September 3, 2015
When I moved to Paris six years ago, one of the greatest things that happened to me was meeting Melissa Unger. A fellow New Yorker, Melissa also had French blood and California cool. She was gregarious, generous, genuine, and a little bit wild. She had confidence and grace in equal measure, and very clear convictions along with the ability to articulate them. As our friendship developed over the years, I was witness—more recently, from 3000 miles away, back in New York—to her mining her beliefs to create something pretty amazing, especially for Paris, where the cynics run free.
It started in 2011, when Melissa launched Seymour Projects, a not-for-profit organization committed to helping individuals cultivate self-expression by encouraging them to balance technological stimuli with internal exploration. As of January of this year, it evolved into a physical space called SEYMOUR+. Making good on its founding philosophy, SEYMOUR+ gives the general public a physical place to disconnect from technology and other external distractions in order to reconnect with their imagination and intuition—a spa for the mind, if you will. It’s a concept that is wholly unique and yet totally natural. Here, Melissa shares her journey to opening the most innovative space in Paris.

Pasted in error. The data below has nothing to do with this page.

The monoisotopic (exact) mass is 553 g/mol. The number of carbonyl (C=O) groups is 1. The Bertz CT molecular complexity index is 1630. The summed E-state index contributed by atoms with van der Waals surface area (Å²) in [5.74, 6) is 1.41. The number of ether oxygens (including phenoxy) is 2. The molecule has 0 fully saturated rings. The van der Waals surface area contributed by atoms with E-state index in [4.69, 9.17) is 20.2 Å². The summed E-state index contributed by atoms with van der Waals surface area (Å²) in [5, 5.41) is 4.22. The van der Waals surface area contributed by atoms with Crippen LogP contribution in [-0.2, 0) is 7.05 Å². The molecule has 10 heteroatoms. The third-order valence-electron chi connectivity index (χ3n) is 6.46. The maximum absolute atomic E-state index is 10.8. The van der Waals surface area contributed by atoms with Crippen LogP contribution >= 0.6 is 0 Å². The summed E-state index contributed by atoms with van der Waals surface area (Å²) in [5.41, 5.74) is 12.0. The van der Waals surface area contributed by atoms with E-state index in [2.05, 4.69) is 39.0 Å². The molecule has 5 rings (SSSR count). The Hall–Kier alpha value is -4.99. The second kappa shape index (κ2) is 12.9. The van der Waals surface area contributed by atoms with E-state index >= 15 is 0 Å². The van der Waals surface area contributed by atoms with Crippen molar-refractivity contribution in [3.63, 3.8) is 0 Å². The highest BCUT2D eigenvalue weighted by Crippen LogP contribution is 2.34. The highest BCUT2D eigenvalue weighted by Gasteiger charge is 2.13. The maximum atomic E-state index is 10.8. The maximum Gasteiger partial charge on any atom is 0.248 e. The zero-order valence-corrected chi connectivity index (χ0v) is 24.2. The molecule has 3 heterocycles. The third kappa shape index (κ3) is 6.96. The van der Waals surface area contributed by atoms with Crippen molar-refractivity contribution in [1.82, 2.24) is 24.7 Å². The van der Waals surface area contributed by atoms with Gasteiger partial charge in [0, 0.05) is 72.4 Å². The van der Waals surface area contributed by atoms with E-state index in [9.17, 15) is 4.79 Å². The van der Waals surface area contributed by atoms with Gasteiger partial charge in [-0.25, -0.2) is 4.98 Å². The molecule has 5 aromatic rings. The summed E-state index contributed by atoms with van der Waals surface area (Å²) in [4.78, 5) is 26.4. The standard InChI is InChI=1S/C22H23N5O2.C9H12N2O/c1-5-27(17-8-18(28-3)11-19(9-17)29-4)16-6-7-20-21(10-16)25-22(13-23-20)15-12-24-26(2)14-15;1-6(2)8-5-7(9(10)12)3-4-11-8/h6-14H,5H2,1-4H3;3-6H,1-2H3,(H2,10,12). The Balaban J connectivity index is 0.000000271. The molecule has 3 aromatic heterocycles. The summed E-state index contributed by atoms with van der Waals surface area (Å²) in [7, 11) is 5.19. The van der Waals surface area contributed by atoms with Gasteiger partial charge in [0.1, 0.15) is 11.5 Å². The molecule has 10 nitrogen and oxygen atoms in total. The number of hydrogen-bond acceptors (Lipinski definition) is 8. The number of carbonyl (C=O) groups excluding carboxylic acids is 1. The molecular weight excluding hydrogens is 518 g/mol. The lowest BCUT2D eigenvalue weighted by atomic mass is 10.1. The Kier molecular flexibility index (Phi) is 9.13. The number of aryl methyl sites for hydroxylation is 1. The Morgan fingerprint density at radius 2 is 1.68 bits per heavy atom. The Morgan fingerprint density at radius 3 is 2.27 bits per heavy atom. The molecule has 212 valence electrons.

Why do you think it’s important to encourage self-expression?
For mental health, balance, and well-being. At Seymour, self-expression means taking the time to creatively explore and express your inner landscape, which allows you to reconnect with your imagination and intuition. Connecting with yourself at this primal point is a conduit to the most authentic you. This inventory-taking and creative self-expression helps to “unknot knots” and aids in finding balance, fresh ideas, and new perspectives.
How does your new space in the 10ème aid in this?